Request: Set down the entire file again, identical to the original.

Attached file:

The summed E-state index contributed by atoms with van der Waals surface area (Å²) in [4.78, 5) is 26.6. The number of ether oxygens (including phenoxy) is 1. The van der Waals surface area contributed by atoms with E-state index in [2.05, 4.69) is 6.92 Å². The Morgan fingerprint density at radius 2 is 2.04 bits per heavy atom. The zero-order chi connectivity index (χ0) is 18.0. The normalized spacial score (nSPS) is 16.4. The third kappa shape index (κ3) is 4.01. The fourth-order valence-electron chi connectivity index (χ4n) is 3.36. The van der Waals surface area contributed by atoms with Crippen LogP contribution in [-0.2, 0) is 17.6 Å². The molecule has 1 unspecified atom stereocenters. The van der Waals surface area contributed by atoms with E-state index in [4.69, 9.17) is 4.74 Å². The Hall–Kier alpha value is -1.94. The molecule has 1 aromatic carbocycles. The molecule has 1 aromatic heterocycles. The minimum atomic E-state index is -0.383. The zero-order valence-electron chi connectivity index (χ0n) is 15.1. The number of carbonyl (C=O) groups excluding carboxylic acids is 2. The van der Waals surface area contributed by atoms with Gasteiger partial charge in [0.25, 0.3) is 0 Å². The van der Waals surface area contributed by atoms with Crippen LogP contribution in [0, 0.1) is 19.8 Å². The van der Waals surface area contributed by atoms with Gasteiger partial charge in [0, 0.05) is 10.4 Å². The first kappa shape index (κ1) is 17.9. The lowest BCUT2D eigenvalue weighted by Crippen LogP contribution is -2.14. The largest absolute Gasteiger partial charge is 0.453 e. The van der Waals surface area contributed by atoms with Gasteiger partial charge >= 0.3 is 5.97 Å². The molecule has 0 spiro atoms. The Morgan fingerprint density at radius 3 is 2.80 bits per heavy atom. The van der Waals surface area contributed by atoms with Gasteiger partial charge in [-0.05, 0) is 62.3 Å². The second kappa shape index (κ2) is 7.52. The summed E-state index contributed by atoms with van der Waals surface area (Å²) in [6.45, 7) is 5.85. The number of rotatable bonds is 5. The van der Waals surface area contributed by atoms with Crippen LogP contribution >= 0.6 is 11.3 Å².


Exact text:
The summed E-state index contributed by atoms with van der Waals surface area (Å²) in [4.78, 5) is 26.6. The number of ether oxygens (including phenoxy) is 1. The van der Waals surface area contributed by atoms with E-state index in [2.05, 4.69) is 6.92 Å². The Morgan fingerprint density at radius 2 is 2.04 bits per heavy atom. The zero-order chi connectivity index (χ0) is 18.0. The normalized spacial score (nSPS) is 16.4. The third kappa shape index (κ3) is 4.01. The fourth-order valence-electron chi connectivity index (χ4n) is 3.36. The van der Waals surface area contributed by atoms with Crippen LogP contribution in [-0.2, 0) is 17.6 Å². The molecule has 1 unspecified atom stereocenters. The van der Waals surface area contributed by atoms with E-state index in [4.69, 9.17) is 4.74 Å². The Hall–Kier alpha value is -1.94. The molecule has 1 aromatic carbocycles. The molecule has 1 aromatic heterocycles. The minimum atomic E-state index is -0.383. The zero-order valence-electron chi connectivity index (χ0n) is 15.1. The number of carbonyl (C=O) groups excluding carboxylic acids is 2. The van der Waals surface area contributed by atoms with Gasteiger partial charge in [0.25, 0.3) is 0 Å². The van der Waals surface area contributed by atoms with Crippen LogP contribution in [0, 0.1) is 19.8 Å². The van der Waals surface area contributed by atoms with Gasteiger partial charge in [0, 0.05) is 10.4 Å². The first kappa shape index (κ1) is 17.9. The lowest BCUT2D eigenvalue weighted by Crippen LogP contribution is -2.14. The largest absolute Gasteiger partial charge is 0.453 e. The van der Waals surface area contributed by atoms with Gasteiger partial charge >= 0.3 is 5.97 Å². The molecule has 0 spiro atoms. The Morgan fingerprint density at radius 3 is 2.80 bits per heavy atom. The van der Waals surface area contributed by atoms with Gasteiger partial charge in [-0.05, 0) is 62.3 Å². The second kappa shape index (κ2) is 7.52. The summed E-state index contributed by atoms with van der Waals surface area (Å²) in [6.45, 7) is 5.85. The number of rotatable bonds is 5. The van der Waals surface area contributed by atoms with Crippen LogP contribution >= 0.6 is 11.3 Å².